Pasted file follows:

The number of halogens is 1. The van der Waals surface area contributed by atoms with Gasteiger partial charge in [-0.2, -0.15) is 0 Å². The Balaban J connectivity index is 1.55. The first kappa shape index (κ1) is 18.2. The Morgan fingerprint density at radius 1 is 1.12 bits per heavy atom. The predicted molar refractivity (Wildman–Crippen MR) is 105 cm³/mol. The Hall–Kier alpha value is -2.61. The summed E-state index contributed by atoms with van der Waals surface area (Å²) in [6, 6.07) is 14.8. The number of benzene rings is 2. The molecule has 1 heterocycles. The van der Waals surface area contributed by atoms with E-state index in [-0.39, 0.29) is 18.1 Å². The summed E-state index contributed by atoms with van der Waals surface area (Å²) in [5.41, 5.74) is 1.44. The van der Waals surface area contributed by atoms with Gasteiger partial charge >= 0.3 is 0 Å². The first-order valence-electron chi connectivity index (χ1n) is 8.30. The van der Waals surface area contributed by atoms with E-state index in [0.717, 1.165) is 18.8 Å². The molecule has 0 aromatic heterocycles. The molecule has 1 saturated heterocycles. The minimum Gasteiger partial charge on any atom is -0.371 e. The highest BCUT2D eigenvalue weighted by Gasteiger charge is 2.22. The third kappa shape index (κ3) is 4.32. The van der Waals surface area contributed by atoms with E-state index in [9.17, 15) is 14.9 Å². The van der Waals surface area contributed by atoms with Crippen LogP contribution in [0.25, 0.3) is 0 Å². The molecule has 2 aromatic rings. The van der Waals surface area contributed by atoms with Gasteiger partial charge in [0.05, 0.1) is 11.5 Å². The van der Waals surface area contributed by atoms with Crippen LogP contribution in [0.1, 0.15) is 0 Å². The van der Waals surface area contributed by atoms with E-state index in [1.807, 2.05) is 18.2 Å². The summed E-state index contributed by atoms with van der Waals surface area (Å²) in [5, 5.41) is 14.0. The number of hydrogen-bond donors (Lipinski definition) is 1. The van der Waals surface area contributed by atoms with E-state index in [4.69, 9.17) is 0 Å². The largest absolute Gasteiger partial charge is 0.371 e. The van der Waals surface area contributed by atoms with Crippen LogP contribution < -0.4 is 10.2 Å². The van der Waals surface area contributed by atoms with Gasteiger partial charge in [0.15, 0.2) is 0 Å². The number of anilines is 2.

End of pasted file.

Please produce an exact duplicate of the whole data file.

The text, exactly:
The number of halogens is 1. The van der Waals surface area contributed by atoms with Gasteiger partial charge in [-0.2, -0.15) is 0 Å². The Balaban J connectivity index is 1.55. The first kappa shape index (κ1) is 18.2. The Morgan fingerprint density at radius 1 is 1.12 bits per heavy atom. The predicted molar refractivity (Wildman–Crippen MR) is 105 cm³/mol. The Hall–Kier alpha value is -2.61. The summed E-state index contributed by atoms with van der Waals surface area (Å²) in [6, 6.07) is 14.8. The number of benzene rings is 2. The molecule has 1 heterocycles. The van der Waals surface area contributed by atoms with E-state index in [-0.39, 0.29) is 18.1 Å². The summed E-state index contributed by atoms with van der Waals surface area (Å²) in [5.41, 5.74) is 1.44. The van der Waals surface area contributed by atoms with Gasteiger partial charge >= 0.3 is 0 Å². The first-order valence-electron chi connectivity index (χ1n) is 8.30. The van der Waals surface area contributed by atoms with E-state index in [0.717, 1.165) is 18.8 Å². The molecule has 0 aromatic heterocycles. The molecule has 1 saturated heterocycles. The minimum Gasteiger partial charge on any atom is -0.371 e. The highest BCUT2D eigenvalue weighted by Gasteiger charge is 2.22. The third kappa shape index (κ3) is 4.32. The van der Waals surface area contributed by atoms with E-state index in [9.17, 15) is 14.9 Å². The van der Waals surface area contributed by atoms with Crippen LogP contribution in [0.25, 0.3) is 0 Å². The molecule has 2 aromatic rings. The van der Waals surface area contributed by atoms with Gasteiger partial charge in [0.05, 0.1) is 11.5 Å². The van der Waals surface area contributed by atoms with Crippen LogP contribution in [0.1, 0.15) is 0 Å². The van der Waals surface area contributed by atoms with E-state index in [1.807, 2.05) is 18.2 Å². The summed E-state index contributed by atoms with van der Waals surface area (Å²) in [5, 5.41) is 14.0. The number of hydrogen-bond donors (Lipinski definition) is 1. The van der Waals surface area contributed by atoms with E-state index in [4.69, 9.17) is 0 Å². The largest absolute Gasteiger partial charge is 0.371 e. The van der Waals surface area contributed by atoms with Crippen LogP contribution < -0.4 is 10.2 Å². The van der Waals surface area contributed by atoms with Gasteiger partial charge in [0.15, 0.2) is 0 Å². The number of anilines is 2.